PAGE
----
One of the nicer features of UR’s Napster service is the wide selection of new and remastered albums debuting every Tuesday. Here are two of the most recent releases available.

“Be As You Are”

Kenny Chesney’s latest album continues his steady record of achievement, which is considerably less than his talent would allow. Solid melodies and his incredible voice – one of the best ever suited for country music – cannot make up for unoriginal themes and tired lyrics.

“Be As You Are” contains a number of songs that are stylistically indistinguishable, and the words aim for easy sentimentality.

The album really starts to drag after the third or fourth song. The tunes are nice, but little is done with them to make them intricately musical or even particularly catchy.

The high point of the album is an acoustic version of “Old Blue Chair,” in which Chesney gets to show off his raw singing talent. While the lyrics are as cheaply sentimental as the rest of the album, his vocal skills are highlighted in a way that is worth a quick listen.

After the first single’s hype fades, don’t expect to hear this album on the radio, and don’t be alarmed if you miss it. Chesney’s career is assured, and there’s always hope that his next attempt will be worthy of his known potential.

“Between the Dim and

the Dark”

At first, I wasn’t sure how much of a compliment it was to the band, but “Between the Dim and the Dark” by Jump, Little Children is one of the clearest albums that I’d heard in a long time. The voices, the lyrics and the instrumentation each stand out on their own, making the album feel more like a collaboration than a single band’s output.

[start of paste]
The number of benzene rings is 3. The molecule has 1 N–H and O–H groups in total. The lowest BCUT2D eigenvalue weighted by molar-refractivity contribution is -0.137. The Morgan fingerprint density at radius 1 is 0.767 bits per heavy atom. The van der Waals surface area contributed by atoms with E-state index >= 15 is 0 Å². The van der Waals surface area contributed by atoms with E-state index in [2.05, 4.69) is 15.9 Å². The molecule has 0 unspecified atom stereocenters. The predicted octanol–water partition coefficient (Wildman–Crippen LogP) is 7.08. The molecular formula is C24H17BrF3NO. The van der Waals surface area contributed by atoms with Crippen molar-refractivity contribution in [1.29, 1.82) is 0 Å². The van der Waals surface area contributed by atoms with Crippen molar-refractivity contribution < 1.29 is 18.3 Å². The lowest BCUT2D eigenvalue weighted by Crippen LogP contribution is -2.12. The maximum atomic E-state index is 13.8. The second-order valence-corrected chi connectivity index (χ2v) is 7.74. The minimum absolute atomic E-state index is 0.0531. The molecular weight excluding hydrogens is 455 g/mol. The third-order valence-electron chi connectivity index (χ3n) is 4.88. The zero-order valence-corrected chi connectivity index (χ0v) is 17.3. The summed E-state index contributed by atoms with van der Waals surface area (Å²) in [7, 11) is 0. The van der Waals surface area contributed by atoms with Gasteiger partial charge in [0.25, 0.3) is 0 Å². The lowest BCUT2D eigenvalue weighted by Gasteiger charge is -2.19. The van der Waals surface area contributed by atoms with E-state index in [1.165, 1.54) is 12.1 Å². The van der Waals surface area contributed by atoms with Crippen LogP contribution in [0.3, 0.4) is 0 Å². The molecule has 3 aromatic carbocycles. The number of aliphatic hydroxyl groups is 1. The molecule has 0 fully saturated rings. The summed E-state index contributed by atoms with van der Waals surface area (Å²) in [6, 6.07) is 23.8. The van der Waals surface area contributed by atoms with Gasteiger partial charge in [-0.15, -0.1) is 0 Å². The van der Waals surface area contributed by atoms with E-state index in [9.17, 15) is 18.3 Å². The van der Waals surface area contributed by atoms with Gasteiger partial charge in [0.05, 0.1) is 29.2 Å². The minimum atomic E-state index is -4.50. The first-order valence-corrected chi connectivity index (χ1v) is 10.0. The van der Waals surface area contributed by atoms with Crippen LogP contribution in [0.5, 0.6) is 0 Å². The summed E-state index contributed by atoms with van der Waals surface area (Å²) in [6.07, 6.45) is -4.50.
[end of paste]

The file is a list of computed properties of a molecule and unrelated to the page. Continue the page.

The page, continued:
“Between” is the latest release by the North Carolina-based band, which made their last Rochester appearance at Dandelion Day in 2003. This show came after a three-year gap in studio recordings, during which the band had a chance to polish their song-writing in addition to their harmonic capabilities.

That time was well spent. The word “subtle” is overused in talking about music, but there’s no other way to describe the overarching style of this album. It is of a genre that would normally be best played as ambient music, but the complexity of this band’s writing style makes it impossible to leave in the background. Each song, from the first, is begging for a closer listen.

The strongest song on the album is the title track, which sets a tone that will last throughout the disc. A number of songs on this album maintain an optimism that seems to temper or even defy the reflective lyrics. Probably the two best of these “happier than they should be” songs are “Broken” and “Midnight.”

Any of these songs is worth checking out, and anyone who listens to one will likely find the whole album on their playlist soon.

Brown can be reached at cbrown@campustimes.org.



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